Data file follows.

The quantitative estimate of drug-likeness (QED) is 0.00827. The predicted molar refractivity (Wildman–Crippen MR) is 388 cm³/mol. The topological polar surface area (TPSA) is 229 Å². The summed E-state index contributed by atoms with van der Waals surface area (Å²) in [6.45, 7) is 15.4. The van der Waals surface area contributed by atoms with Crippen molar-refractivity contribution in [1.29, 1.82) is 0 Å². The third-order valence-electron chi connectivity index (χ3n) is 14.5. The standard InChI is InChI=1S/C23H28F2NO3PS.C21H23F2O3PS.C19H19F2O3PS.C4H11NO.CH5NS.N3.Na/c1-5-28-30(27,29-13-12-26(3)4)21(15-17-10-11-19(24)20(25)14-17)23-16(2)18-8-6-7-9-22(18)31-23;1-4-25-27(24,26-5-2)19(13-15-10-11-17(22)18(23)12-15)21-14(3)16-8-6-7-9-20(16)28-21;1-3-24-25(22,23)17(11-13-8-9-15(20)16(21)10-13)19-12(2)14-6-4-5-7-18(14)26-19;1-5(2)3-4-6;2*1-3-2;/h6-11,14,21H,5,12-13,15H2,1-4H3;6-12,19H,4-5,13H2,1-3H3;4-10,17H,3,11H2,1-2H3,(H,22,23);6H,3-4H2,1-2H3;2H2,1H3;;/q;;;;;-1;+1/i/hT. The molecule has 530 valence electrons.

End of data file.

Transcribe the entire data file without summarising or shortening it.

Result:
The quantitative estimate of drug-likeness (QED) is 0.00827. The predicted molar refractivity (Wildman–Crippen MR) is 388 cm³/mol. The topological polar surface area (TPSA) is 229 Å². The summed E-state index contributed by atoms with van der Waals surface area (Å²) in [6.45, 7) is 15.4. The van der Waals surface area contributed by atoms with Crippen molar-refractivity contribution in [1.29, 1.82) is 0 Å². The third-order valence-electron chi connectivity index (χ3n) is 14.5. The standard InChI is InChI=1S/C23H28F2NO3PS.C21H23F2O3PS.C19H19F2O3PS.C4H11NO.CH5NS.N3.Na/c1-5-28-30(27,29-13-12-26(3)4)21(15-17-10-11-19(24)20(25)14-17)23-16(2)18-8-6-7-9-22(18)31-23;1-4-25-27(24,26-5-2)19(13-15-10-11-17(22)18(23)12-15)21-14(3)16-8-6-7-9-20(16)28-21;1-3-24-25(22,23)17(11-13-8-9-15(20)16(21)10-13)19-12(2)14-6-4-5-7-18(14)26-19;1-5(2)3-4-6;2*1-3-2;/h6-11,14,21H,5,12-13,15H2,1-4H3;6-12,19H,4-5,13H2,1-3H3;4-10,17H,3,11H2,1-2H3,(H,22,23);6H,3-4H2,1-2H3;2H2,1H3;;/q;;;;;-1;+1/i/hT. The molecule has 530 valence electrons.